CP Snow's 'Time of Hope' - A view of bankruptcy in 1914 (from a 1940 perspective)

27 OCT 2010

Readers of the blog who are familiar with CP Snow's Strangers and Brothers novel series will not need me to remind them of how excellent the books are. In my view the Lord Snow PhD KBE CBE (1905–1980) evokes the trials and tribulations of academia almost perfectly. This ability perhaps stems from his long career as variously: an academic, scientist and administrator. He was we are told, "everyone's idea of a wizard scientist" his "owlish, spectacled face, heavy jowls, bald dome, and ponderous frame, often accoutered in a shapeless suit, and his inevitable cigarette in hand, were recognizable worldwide." The purpose of this blog entry is to recognise the Lord Snow's contribution to bankruptcy in his Strangers and Brothers novel series.

The series contains eleven novels. These range over British life and politics from just before the Great war  until the 1970s. The Masters, for example, contains a brilliant exposition of the machiavellian world of college politics and intrigue. The twists and turns discussed in the book could easily be seen in any University today. There is a Professor Gay in every College - "I congratulate you!" One of my colleagues thinks I am somewhat of an Arthur Brown type character. If only I had Brown's watercolour and wine collection! The Masters has in my view rightly been called, "the best academic novel in English."

The Light and the Dark is also marvelous. The book was reviewed in the following terms by Sir John Betjeman:  "A novel written with the intuition of a woman and the grasp of broad essentials generally reserved for men . . . As full of life as life itself." The theme is dark (i.e. suicide) but the work is a must read.

The Strangers and Brothers novel that will be of most interest to readers of the blog is the Lord Snow's 1940 novel, Time of Hope.  The book charts the early life of the narrator of the entire Strangers and Brothers series, namely, Mr Lewis Eliot. Lewis eventually becomes a barrister and then a Cambridge law don. Before he becomes a college fellow though he has a rather tumultuous start in life, in the main caused by his father's bankruptcy.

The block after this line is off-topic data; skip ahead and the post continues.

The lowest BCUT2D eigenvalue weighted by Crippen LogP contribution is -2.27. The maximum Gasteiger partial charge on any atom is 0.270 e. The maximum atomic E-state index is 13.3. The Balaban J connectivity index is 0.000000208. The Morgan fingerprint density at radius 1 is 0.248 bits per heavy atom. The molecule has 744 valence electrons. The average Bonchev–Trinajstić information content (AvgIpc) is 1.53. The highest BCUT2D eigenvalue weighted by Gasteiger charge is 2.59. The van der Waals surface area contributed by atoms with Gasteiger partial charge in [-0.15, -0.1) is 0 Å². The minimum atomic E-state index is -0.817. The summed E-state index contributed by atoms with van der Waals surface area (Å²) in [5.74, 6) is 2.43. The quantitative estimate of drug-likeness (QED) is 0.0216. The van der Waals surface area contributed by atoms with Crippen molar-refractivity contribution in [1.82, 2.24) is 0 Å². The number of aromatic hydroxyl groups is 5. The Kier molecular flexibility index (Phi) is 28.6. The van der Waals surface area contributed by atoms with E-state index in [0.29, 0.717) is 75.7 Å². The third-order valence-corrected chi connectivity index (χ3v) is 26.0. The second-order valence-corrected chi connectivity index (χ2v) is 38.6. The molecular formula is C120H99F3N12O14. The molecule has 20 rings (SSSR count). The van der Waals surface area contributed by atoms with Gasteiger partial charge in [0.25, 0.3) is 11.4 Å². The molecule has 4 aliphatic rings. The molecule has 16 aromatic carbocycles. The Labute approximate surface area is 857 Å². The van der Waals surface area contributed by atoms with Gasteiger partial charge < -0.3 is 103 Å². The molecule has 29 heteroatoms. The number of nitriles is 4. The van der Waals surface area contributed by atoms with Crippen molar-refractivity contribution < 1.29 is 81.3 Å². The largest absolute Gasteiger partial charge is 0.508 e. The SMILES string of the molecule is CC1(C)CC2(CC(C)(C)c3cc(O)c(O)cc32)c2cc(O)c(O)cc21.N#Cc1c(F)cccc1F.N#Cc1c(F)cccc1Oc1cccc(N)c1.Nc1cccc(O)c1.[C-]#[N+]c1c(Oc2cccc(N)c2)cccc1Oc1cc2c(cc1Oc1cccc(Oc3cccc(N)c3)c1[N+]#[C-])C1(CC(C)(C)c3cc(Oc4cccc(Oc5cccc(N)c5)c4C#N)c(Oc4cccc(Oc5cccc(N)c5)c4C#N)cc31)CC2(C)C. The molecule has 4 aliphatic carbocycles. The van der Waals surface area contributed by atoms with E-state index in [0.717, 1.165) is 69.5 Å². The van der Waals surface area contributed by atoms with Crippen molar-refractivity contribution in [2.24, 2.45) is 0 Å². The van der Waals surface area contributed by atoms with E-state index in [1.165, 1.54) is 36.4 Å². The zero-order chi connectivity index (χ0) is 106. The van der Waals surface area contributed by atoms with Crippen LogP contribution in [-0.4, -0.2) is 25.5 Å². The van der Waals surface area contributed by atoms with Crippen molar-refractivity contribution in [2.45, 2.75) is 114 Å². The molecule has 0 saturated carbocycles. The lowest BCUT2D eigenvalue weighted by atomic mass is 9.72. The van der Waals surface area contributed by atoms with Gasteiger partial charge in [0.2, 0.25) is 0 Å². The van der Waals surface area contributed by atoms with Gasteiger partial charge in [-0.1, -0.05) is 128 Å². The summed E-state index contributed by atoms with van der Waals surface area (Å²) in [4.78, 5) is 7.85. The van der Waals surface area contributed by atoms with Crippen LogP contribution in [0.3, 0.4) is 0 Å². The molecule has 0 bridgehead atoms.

We are given the details of Lewis' father's bankruptcy in the early chapters in Time of Hope. Terms such as 'receiver' (page 24), 'petition' (e.g. pages 22, 24 and 26), and 'bankruptcy' (e.g. page 26) are frequently deployed. I have included here what Lewis' Aunt Milly thinks of bankruptcy and wider familial obligation:

"Your father has gone bankrupt...When you grow up...you ought to feel obliged to pay every penny he owes. You ought to make a resolution now. You oughn't to rest until you've got him discharged and you family can be honest and above board again. Your father will never be able to do it stop. He'll have his work cut out to earn your bread and butter." (at page 26).

Aunt Milly (or the Lord Snow!) may or may not have been aware of the discharge provisions in the Bankruptcy Acts of 1883 and 1914. She does however expound a view of bankruptcy, and in particular credit obligation, which was perhaps common then (1914/1940) and is perhaps still now in some circles (2010)!

Some commentators have opined that the Strangers and Brothers series is largely autobiographical and that a number of characters closely mirror the Lord Snow's own character and career. Lord Snow was, for example, elected a fellow of Christ's College Cambridge in 1930 following completion of his PhD dissertation, ‘The infra-red spectra of simple diatomic molecules.’ Lord Snow's father, like Lewis Eliot's, was a choir master and a clerk in a shoe factory. In a Time of Hope the insolvency arises because of over-indebtedness associated with a shoe factory. The facts are actually not unlike those in the famous Salomon v. Salomon [1987] AC 22, where Aron Salomon was a leather goods merchant who made, inter alia, boots for the British Army. One final point can be made on this autobiographical theme - the character of Roy Calvert has a well earned reputation amongst his fellows as being somewhat of a ladies man. On this theme the Lord Snow's ODNB biographer notes, "his [Lord Snow's] affairs with women became grist for his novels."

I do not currently know if, like his fellow author John Le-Carre, Lord Snow's father was a bankrupt. A copy of Time of Hope to anyone who finds the answer!

 

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